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Hypothesis - a congenitally lax pubourethral ligament may be a contributing cause of vesicoureteral reflux.

Gunnemann A, Petros P - Cent European J Urol (2012)

Bottom Line: Application of pressure on the anterior vaginal wall at midurethra with a hemostat restores the geometry of the vesicoureteral junction and continence.On injection of the dye into the bladder, reflux was noted in the left ureter, and this disappeared within 2-3 seconds after pressure was applied on 2 successive occasions in the midurethral area of the vagina.The hypothesis that a musculoelastic mechanism dependent on a competent pubourethral ligament may play a role in vesicoureteral valve closure appears to have been confirmed, at least in one case.

View Article: PubMed Central - PubMed

Affiliation: Department of Urology, Klinikum Lippe, Detmold, Germany.

ABSTRACT

Introduction: The hypothesis derives from the field of female stress incontinence. Application of pressure on the anterior vaginal wall at midurethra with a hemostat restores the geometry of the vesicoureteral junction and continence.

Methods: We applied unilateral midurethral pressure during a radiological investigation of a 15-year-old female patient who had undergone 2 surgeries for ureteric reflux.

Results: On injection of the dye into the bladder, reflux was noted in the left ureter, and this disappeared within 2-3 seconds after pressure was applied on 2 successive occasions in the midurethral area of the vagina.

Conclusion: The hypothesis that a musculoelastic mechanism dependent on a competent pubourethral ligament may play a role in vesicoureteral valve closure appears to have been confirmed, at least in one case. Hopefully this observation will lead to further studies, and perhaps, new directions for therapy.

No MeSH data available.


Related in: MedlinePlus

Radiopaque dye injected into the bladder flows into the left ureter (L). The hemostat (H) is inserted, but no pressure has yet been exerted.
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Figure 0002: Radiopaque dye injected into the bladder flows into the left ureter (L). The hemostat (H) is inserted, but no pressure has yet been exerted.

Mentions: There was no reflux observed into the right double system, but ureteric reflux was seen on the left side (Fig. 2). On cystoscopy, the urethra was normal, with no mechanical obstruction evident at the meatus, or anywhere along its length. Large complex trabeculae were seen in the bladder wall. The left orifice was “horseshoe” in shape, according to the classification of Lyon, and laterally displaced. When the forceps were unilaterally applied retropubically at midurethra Fig. 1, within 2-3 seconds the reflux had disappeared as documented fluoroscopically (Figs. 2 and 3) [3]. This was repeated on a 2nd occasion with the same results.


Hypothesis - a congenitally lax pubourethral ligament may be a contributing cause of vesicoureteral reflux.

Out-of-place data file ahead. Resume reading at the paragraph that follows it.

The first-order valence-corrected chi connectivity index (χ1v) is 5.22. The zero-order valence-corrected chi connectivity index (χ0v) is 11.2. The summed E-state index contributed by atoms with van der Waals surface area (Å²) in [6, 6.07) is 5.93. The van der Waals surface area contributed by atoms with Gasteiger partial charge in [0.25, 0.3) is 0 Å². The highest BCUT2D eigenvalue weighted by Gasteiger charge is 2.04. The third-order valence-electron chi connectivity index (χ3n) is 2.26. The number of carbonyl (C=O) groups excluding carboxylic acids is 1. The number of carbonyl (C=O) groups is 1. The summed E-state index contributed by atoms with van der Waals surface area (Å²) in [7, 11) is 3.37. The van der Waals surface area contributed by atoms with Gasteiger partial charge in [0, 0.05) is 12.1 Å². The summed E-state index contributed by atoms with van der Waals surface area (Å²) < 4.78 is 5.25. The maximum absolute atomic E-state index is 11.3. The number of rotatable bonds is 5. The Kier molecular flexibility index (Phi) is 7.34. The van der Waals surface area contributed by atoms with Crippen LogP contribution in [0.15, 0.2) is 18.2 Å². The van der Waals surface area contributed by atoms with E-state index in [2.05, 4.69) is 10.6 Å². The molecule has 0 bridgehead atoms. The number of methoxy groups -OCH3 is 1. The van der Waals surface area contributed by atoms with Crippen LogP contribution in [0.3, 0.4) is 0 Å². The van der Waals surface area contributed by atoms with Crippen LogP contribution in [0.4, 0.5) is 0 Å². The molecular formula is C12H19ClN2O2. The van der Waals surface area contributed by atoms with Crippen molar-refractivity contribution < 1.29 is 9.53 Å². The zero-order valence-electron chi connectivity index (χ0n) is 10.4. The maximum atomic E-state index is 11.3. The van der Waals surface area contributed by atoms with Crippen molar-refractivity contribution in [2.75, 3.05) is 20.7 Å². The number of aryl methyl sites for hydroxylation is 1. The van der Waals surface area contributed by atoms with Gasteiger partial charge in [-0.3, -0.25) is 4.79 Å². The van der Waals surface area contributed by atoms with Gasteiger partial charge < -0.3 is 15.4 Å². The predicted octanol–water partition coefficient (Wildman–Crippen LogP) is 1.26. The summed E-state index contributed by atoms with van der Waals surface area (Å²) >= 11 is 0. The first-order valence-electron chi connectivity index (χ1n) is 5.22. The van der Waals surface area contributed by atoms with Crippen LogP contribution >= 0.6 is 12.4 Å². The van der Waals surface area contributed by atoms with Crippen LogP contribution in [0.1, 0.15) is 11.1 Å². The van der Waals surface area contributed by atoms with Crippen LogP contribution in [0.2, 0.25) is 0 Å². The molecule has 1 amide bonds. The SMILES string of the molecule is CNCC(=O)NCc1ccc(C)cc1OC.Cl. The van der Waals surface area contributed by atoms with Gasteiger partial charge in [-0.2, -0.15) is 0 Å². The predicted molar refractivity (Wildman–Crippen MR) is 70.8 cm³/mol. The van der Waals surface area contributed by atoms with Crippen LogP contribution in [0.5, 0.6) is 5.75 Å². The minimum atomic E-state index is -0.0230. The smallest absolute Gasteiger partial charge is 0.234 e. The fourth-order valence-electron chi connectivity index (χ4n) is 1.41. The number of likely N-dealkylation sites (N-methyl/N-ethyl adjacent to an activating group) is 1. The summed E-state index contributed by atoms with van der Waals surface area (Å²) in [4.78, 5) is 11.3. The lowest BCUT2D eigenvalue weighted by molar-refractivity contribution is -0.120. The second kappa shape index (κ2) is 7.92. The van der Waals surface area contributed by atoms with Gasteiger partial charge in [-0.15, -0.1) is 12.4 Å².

Gunnemann A, Petros P - Cent European J Urol (2012)

Radiopaque dye injected into the bladder flows into the left ureter (L). The hemostat (H) is inserted, but no pressure has yet been exerted.
© Copyright Policy - open-access
Related In: Results  -  Collection

License
Show All Figures
getmorefigures.php?uid=PMC3921757&req=5

Figure 0002: Radiopaque dye injected into the bladder flows into the left ureter (L). The hemostat (H) is inserted, but no pressure has yet been exerted.
Mentions: There was no reflux observed into the right double system, but ureteric reflux was seen on the left side (Fig. 2). On cystoscopy, the urethra was normal, with no mechanical obstruction evident at the meatus, or anywhere along its length. Large complex trabeculae were seen in the bladder wall. The left orifice was “horseshoe” in shape, according to the classification of Lyon, and laterally displaced. When the forceps were unilaterally applied retropubically at midurethra Fig. 1, within 2-3 seconds the reflux had disappeared as documented fluoroscopically (Figs. 2 and 3) [3]. This was repeated on a 2nd occasion with the same results.

Bottom Line: Application of pressure on the anterior vaginal wall at midurethra with a hemostat restores the geometry of the vesicoureteral junction and continence.On injection of the dye into the bladder, reflux was noted in the left ureter, and this disappeared within 2-3 seconds after pressure was applied on 2 successive occasions in the midurethral area of the vagina.The hypothesis that a musculoelastic mechanism dependent on a competent pubourethral ligament may play a role in vesicoureteral valve closure appears to have been confirmed, at least in one case.

View Article: PubMed Central - PubMed

Affiliation: Department of Urology, Klinikum Lippe, Detmold, Germany.

ABSTRACT

Introduction: The hypothesis derives from the field of female stress incontinence. Application of pressure on the anterior vaginal wall at midurethra with a hemostat restores the geometry of the vesicoureteral junction and continence.

Methods: We applied unilateral midurethral pressure during a radiological investigation of a 15-year-old female patient who had undergone 2 surgeries for ureteric reflux.

Results: On injection of the dye into the bladder, reflux was noted in the left ureter, and this disappeared within 2-3 seconds after pressure was applied on 2 successive occasions in the midurethral area of the vagina.

Conclusion: The hypothesis that a musculoelastic mechanism dependent on a competent pubourethral ligament may play a role in vesicoureteral valve closure appears to have been confirmed, at least in one case. Hopefully this observation will lead to further studies, and perhaps, new directions for therapy.

No MeSH data available.


Related in: MedlinePlus